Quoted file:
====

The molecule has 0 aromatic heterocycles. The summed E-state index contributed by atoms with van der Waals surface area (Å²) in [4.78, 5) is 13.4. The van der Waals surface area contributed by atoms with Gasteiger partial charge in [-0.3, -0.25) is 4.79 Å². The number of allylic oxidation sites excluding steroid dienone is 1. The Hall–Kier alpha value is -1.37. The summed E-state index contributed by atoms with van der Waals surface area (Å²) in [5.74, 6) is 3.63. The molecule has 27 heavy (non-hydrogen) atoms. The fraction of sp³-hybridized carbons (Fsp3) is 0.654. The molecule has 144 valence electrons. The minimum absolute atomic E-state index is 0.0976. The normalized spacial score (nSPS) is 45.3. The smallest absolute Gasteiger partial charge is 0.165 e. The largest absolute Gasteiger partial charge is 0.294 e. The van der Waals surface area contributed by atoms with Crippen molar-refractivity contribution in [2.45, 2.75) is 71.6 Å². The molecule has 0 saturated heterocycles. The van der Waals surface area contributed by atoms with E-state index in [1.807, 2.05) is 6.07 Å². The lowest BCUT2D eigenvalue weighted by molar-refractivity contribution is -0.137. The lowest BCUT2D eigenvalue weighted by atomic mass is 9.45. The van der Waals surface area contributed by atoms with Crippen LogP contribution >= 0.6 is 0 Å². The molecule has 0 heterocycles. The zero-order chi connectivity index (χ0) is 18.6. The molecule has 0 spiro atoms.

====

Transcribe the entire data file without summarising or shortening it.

The molecule has 0 aromatic heterocycles. The summed E-state index contributed by atoms with van der Waals surface area (Å²) in [4.78, 5) is 13.4. The van der Waals surface area contributed by atoms with Gasteiger partial charge in [-0.3, -0.25) is 4.79 Å². The number of allylic oxidation sites excluding steroid dienone is 1. The Hall–Kier alpha value is -1.37. The summed E-state index contributed by atoms with van der Waals surface area (Å²) in [5.74, 6) is 3.63. The molecule has 27 heavy (non-hydrogen) atoms. The fraction of sp³-hybridized carbons (Fsp3) is 0.654. The molecule has 144 valence electrons. The minimum absolute atomic E-state index is 0.0976. The normalized spacial score (nSPS) is 45.3. The smallest absolute Gasteiger partial charge is 0.165 e. The largest absolute Gasteiger partial charge is 0.294 e. The van der Waals surface area contributed by atoms with Crippen molar-refractivity contribution in [2.45, 2.75) is 71.6 Å². The molecule has 0 saturated heterocycles. The van der Waals surface area contributed by atoms with E-state index in [1.807, 2.05) is 6.07 Å². The lowest BCUT2D eigenvalue weighted by molar-refractivity contribution is -0.137. The lowest BCUT2D eigenvalue weighted by atomic mass is 9.45. The van der Waals surface area contributed by atoms with Crippen LogP contribution >= 0.6 is 0 Å². The molecule has 0 heterocycles. The zero-order chi connectivity index (χ0) is 18.6. The molecule has 0 spiro atoms.